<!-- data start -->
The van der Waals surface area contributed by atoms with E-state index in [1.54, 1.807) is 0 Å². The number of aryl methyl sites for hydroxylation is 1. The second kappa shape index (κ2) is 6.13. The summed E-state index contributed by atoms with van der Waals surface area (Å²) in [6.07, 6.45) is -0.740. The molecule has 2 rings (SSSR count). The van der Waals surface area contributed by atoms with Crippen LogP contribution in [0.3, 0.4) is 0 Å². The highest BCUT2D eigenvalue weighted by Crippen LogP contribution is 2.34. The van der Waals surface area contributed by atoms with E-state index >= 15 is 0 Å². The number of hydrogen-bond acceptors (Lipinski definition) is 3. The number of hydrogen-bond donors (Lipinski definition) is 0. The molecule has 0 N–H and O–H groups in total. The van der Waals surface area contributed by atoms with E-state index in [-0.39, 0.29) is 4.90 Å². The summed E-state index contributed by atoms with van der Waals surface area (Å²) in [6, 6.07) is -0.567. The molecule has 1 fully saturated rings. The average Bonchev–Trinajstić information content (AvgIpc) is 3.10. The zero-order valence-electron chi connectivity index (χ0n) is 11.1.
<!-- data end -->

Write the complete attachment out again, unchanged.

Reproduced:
The van der Waals surface area contributed by atoms with E-state index in [1.54, 1.807) is 0 Å². The number of aryl methyl sites for hydroxylation is 1. The second kappa shape index (κ2) is 6.13. The summed E-state index contributed by atoms with van der Waals surface area (Å²) in [6.07, 6.45) is -0.740. The molecule has 2 rings (SSSR count). The van der Waals surface area contributed by atoms with Crippen LogP contribution in [0.3, 0.4) is 0 Å². The highest BCUT2D eigenvalue weighted by Crippen LogP contribution is 2.34. The van der Waals surface area contributed by atoms with E-state index >= 15 is 0 Å². The number of hydrogen-bond acceptors (Lipinski definition) is 3. The number of hydrogen-bond donors (Lipinski definition) is 0. The molecule has 0 N–H and O–H groups in total. The van der Waals surface area contributed by atoms with E-state index in [-0.39, 0.29) is 4.90 Å². The summed E-state index contributed by atoms with van der Waals surface area (Å²) in [6, 6.07) is -0.567. The molecule has 1 fully saturated rings. The average Bonchev–Trinajstić information content (AvgIpc) is 3.10. The zero-order valence-electron chi connectivity index (χ0n) is 11.1.